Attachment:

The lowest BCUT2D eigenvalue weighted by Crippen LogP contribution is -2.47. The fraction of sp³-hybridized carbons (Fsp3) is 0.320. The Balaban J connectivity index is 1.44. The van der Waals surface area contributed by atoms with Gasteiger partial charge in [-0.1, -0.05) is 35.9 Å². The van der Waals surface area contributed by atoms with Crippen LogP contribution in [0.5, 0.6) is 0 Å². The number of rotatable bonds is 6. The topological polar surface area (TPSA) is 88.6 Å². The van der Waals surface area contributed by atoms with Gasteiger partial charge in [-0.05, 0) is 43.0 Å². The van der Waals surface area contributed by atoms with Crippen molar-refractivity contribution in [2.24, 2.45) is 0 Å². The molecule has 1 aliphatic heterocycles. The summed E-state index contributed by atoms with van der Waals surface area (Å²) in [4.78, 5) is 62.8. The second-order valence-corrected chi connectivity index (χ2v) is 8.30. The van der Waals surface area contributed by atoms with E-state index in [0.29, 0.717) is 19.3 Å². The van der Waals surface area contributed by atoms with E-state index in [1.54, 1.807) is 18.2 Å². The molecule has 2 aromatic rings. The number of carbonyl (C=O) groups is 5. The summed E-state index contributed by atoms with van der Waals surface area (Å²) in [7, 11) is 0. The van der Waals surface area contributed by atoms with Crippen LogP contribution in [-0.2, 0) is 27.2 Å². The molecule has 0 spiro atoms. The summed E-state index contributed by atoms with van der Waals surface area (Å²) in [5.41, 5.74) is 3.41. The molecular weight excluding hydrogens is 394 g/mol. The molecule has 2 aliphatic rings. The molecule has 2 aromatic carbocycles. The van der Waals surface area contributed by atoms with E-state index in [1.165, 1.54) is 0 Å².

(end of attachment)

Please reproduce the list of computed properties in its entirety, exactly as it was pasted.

The lowest BCUT2D eigenvalue weighted by Crippen LogP contribution is -2.47. The fraction of sp³-hybridized carbons (Fsp3) is 0.320. The Balaban J connectivity index is 1.44. The van der Waals surface area contributed by atoms with Gasteiger partial charge in [-0.1, -0.05) is 35.9 Å². The van der Waals surface area contributed by atoms with Crippen LogP contribution in [0.5, 0.6) is 0 Å². The number of rotatable bonds is 6. The topological polar surface area (TPSA) is 88.6 Å². The van der Waals surface area contributed by atoms with Gasteiger partial charge in [-0.05, 0) is 43.0 Å². The van der Waals surface area contributed by atoms with Crippen molar-refractivity contribution in [2.24, 2.45) is 0 Å². The molecule has 1 aliphatic heterocycles. The summed E-state index contributed by atoms with van der Waals surface area (Å²) in [4.78, 5) is 62.8. The second-order valence-corrected chi connectivity index (χ2v) is 8.30. The van der Waals surface area contributed by atoms with E-state index in [0.29, 0.717) is 19.3 Å². The van der Waals surface area contributed by atoms with E-state index in [1.54, 1.807) is 18.2 Å². The molecule has 2 aromatic rings. The number of carbonyl (C=O) groups is 5. The summed E-state index contributed by atoms with van der Waals surface area (Å²) in [7, 11) is 0. The van der Waals surface area contributed by atoms with Crippen LogP contribution in [-0.2, 0) is 27.2 Å². The molecule has 0 spiro atoms. The summed E-state index contributed by atoms with van der Waals surface area (Å²) in [5.41, 5.74) is 3.41. The molecular weight excluding hydrogens is 394 g/mol. The molecule has 2 aliphatic rings. The molecule has 2 aromatic carbocycles. The van der Waals surface area contributed by atoms with E-state index in [1.165, 1.54) is 0 Å².